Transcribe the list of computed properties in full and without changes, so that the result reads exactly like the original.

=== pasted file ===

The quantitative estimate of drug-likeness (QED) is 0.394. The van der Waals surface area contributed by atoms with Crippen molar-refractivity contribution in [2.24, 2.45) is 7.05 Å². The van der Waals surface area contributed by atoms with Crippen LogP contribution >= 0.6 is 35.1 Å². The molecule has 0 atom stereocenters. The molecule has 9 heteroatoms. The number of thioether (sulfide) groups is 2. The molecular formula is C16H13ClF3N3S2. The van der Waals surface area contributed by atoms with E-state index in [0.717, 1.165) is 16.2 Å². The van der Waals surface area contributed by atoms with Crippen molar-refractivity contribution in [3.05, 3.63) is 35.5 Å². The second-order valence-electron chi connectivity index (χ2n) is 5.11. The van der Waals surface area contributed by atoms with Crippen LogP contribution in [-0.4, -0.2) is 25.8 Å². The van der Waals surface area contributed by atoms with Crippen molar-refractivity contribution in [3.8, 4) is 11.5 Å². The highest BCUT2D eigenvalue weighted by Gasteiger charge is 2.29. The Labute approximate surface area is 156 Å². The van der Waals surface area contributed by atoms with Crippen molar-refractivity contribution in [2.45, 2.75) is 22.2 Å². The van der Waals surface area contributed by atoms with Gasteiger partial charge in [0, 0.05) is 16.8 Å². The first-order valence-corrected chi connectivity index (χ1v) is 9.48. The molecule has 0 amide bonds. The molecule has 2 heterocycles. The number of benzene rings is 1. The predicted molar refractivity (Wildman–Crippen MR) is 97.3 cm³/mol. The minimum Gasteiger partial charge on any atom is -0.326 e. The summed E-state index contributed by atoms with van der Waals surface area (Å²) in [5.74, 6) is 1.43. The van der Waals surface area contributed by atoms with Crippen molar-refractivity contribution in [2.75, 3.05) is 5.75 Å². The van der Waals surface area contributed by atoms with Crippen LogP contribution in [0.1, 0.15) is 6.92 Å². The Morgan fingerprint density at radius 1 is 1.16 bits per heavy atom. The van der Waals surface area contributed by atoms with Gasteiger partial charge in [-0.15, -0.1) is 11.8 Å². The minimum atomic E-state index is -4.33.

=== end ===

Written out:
The quantitative estimate of drug-likeness (QED) is 0.394. The van der Waals surface area contributed by atoms with Crippen molar-refractivity contribution in [2.24, 2.45) is 7.05 Å². The van der Waals surface area contributed by atoms with Crippen LogP contribution >= 0.6 is 35.1 Å². The molecule has 0 atom stereocenters. The molecule has 9 heteroatoms. The number of thioether (sulfide) groups is 2. The molecular formula is C16H13ClF3N3S2. The van der Waals surface area contributed by atoms with E-state index in [0.717, 1.165) is 16.2 Å². The van der Waals surface area contributed by atoms with Crippen molar-refractivity contribution in [3.05, 3.63) is 35.5 Å². The second-order valence-electron chi connectivity index (χ2n) is 5.11. The van der Waals surface area contributed by atoms with Crippen LogP contribution in [-0.4, -0.2) is 25.8 Å². The van der Waals surface area contributed by atoms with Crippen molar-refractivity contribution in [3.8, 4) is 11.5 Å². The highest BCUT2D eigenvalue weighted by Gasteiger charge is 2.29. The Labute approximate surface area is 156 Å². The van der Waals surface area contributed by atoms with Crippen molar-refractivity contribution in [2.45, 2.75) is 22.2 Å². The van der Waals surface area contributed by atoms with Gasteiger partial charge in [0, 0.05) is 16.8 Å². The first-order valence-corrected chi connectivity index (χ1v) is 9.48. The molecule has 0 amide bonds. The molecule has 2 heterocycles. The number of benzene rings is 1. The predicted molar refractivity (Wildman–Crippen MR) is 97.3 cm³/mol. The minimum Gasteiger partial charge on any atom is -0.326 e. The summed E-state index contributed by atoms with van der Waals surface area (Å²) in [5.74, 6) is 1.43. The van der Waals surface area contributed by atoms with Crippen molar-refractivity contribution in [2.75, 3.05) is 5.75 Å². The van der Waals surface area contributed by atoms with Crippen LogP contribution in [0.1, 0.15) is 6.92 Å². The Morgan fingerprint density at radius 1 is 1.16 bits per heavy atom. The van der Waals surface area contributed by atoms with Gasteiger partial charge in [-0.15, -0.1) is 11.8 Å². The minimum atomic E-state index is -4.33.